And if we aim ourselves at this role, we have some advantages. For one, the problems are persistent. The need for the service will not go away as more and more digital services and sources keep arising. Just look at mobile apps or speech recognition and generation technologies and how they have multiplied the load. And there will always be more and more users and changes in the lives and abilities of established users. Of course, we will face competition from vendors selling their services, but here we still have the advantage of our traditional professional commitment to the interests of clients over vendors, even vendors of free services, maybe even one whose name starts with a G. For one thing, our clear orientation is to see people use less online, just the right stuff online. Of course, once we give people what they want and need and eliminate any waste of their time and energy, they’ll probably go online even more. We may face competition from other specialist information professionals, but maybe the enemy will be us or at least someone we can hire. It’s the information profession we are defending, not just librarians.
So how do we do all this? By providing more personal, more tailored services based on researching and understanding the needs of individuals. (Here comes that Information Audit idea again from last month’s Searcher’s Voice entitled “The Doctor Is In.”) By integrating studies of individual needs with institutional goals and programs. By becoming expert in all the tools and technologies available today and tomorrow to filter and reduce information flow constructively. By negotiating with vendors for prefiltered services or products that integrate with output reduction tools. And, most importantly of all, by networking with colleagues both within and outside our institutions as to every advance, every new tool or technique, every insight into serving a particular type of client community, every library school program, conference, or webinar on relevant subjects, and every talented potential hire on the marketplace.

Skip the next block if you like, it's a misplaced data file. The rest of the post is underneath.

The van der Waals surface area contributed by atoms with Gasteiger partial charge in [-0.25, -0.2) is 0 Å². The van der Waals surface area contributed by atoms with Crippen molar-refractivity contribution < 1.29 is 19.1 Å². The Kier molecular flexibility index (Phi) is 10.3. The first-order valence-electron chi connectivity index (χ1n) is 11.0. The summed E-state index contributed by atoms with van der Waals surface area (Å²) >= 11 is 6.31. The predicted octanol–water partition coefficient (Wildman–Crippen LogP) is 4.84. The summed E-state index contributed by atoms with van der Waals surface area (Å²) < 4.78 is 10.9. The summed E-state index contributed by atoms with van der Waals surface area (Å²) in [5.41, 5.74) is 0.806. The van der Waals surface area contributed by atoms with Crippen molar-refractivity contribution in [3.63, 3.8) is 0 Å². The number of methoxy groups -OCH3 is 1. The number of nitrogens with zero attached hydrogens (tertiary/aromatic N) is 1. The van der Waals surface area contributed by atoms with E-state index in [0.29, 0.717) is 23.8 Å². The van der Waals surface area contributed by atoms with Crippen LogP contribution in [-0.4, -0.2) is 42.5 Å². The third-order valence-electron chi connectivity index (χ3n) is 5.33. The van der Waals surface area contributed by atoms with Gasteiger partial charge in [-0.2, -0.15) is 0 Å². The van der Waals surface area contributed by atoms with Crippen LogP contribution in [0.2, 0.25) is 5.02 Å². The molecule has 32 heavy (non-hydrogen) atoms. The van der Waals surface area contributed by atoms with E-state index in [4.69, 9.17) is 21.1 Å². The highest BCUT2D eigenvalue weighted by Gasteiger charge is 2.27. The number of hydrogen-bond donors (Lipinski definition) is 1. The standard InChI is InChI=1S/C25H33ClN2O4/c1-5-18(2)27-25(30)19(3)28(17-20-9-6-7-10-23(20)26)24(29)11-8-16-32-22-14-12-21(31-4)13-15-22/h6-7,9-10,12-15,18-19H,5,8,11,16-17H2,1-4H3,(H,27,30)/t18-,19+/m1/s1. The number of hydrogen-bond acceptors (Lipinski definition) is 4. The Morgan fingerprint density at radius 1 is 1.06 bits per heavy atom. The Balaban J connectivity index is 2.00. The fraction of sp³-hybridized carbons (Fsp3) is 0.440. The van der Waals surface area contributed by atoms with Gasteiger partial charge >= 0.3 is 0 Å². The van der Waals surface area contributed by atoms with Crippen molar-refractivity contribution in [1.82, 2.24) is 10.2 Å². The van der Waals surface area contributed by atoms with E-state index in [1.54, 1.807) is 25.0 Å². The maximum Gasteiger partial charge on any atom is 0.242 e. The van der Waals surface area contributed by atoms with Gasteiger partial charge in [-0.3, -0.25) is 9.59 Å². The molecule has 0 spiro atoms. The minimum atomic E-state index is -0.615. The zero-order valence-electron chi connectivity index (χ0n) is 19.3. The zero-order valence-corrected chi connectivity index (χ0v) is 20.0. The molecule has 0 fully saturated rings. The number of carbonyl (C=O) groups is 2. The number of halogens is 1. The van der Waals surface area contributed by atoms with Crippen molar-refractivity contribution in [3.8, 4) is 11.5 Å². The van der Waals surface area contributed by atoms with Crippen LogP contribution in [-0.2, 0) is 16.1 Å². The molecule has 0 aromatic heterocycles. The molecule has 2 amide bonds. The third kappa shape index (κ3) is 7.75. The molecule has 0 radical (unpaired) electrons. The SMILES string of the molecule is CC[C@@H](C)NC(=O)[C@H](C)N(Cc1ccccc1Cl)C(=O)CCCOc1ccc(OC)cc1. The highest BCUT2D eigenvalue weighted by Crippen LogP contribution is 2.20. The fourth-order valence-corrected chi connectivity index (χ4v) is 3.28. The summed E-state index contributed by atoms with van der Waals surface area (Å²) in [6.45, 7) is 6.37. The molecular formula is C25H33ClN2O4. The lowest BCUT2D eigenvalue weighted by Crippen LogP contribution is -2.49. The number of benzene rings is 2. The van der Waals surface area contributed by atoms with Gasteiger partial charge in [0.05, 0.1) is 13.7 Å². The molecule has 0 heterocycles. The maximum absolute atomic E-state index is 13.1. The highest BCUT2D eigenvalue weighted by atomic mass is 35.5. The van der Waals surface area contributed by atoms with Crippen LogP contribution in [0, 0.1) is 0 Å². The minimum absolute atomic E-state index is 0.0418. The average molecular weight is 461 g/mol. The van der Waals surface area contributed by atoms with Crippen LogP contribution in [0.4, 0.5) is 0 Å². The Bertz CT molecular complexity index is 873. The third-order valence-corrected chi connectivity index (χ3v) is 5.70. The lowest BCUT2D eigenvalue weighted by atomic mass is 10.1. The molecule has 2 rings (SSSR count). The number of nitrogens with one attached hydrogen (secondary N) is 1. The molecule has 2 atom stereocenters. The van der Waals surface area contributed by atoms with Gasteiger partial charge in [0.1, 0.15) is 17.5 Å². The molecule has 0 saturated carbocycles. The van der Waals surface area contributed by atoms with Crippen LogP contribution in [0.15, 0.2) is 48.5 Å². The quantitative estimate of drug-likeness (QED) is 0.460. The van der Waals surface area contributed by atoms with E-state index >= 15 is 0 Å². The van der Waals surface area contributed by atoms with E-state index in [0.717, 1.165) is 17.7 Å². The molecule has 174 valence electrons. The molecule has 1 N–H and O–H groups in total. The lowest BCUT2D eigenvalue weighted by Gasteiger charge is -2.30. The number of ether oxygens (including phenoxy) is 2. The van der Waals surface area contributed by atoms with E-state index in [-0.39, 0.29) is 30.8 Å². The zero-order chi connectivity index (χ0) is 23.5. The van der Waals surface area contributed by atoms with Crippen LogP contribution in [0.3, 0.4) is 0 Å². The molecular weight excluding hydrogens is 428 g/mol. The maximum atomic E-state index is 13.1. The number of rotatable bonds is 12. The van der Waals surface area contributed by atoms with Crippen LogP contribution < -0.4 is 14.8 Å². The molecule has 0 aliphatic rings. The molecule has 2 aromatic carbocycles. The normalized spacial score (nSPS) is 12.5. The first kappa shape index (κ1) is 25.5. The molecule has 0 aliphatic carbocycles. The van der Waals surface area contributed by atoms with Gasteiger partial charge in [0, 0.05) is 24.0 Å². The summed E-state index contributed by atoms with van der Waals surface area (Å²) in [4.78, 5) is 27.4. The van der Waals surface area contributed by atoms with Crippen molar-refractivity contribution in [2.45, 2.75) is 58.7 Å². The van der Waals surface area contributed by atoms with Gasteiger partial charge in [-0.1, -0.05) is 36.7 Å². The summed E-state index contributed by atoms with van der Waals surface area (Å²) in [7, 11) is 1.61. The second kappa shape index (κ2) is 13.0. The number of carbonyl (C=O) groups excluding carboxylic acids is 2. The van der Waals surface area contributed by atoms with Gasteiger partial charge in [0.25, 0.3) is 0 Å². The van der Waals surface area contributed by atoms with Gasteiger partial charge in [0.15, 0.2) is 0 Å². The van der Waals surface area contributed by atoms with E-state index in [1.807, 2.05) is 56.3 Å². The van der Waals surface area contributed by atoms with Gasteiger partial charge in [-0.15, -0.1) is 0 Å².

Why is networking the most important factor? There are several reasons. If this thing takes off, our services will no longer be passive — waiting for someone to come to us. They will be dynamic with aggressive, door-to-door marketing. Public libraries will start the process by marketing the service to all senior government staff. From there, it will go to local business and social leaders. And from there, to the populace as a whole. Though individual auditing will be an option and create the knowledgebase underlying the service, ways to consolidate the efforts must emerge with individual service tweaking and customization of the overall effort. To do this successfully and for the betterment of the profession, we have to use the opportunity to break the chains of ZIP code constituencies. The techniques and tools will work for different types of client communities in different ways. Solid networking will ensure that we do not keep reinventing the wheel. It will let us find the talent and experience needed for any task and link it up. Those linkings will educate each of us into what other colleagues have learned and applied with whatever consequences for whatever clientele.
Many, many years ago, I heard a story about a corporate manager who got promoted to a corporate executive position. The policy of his company was to offer people promoted to his new level a menu of perks — window office, new advanced equipment, etc. This executive — no flies on him! — told his secretary to find out what a librarian cost. She did. And when she told him, he shouted, “Really? Buy two!” Well, these are tough times. So maybe now he’ll only get one. One for him and one for every other executive and one for each department and one for each major client and one for each major client’s executives and …
Are we having fun yet?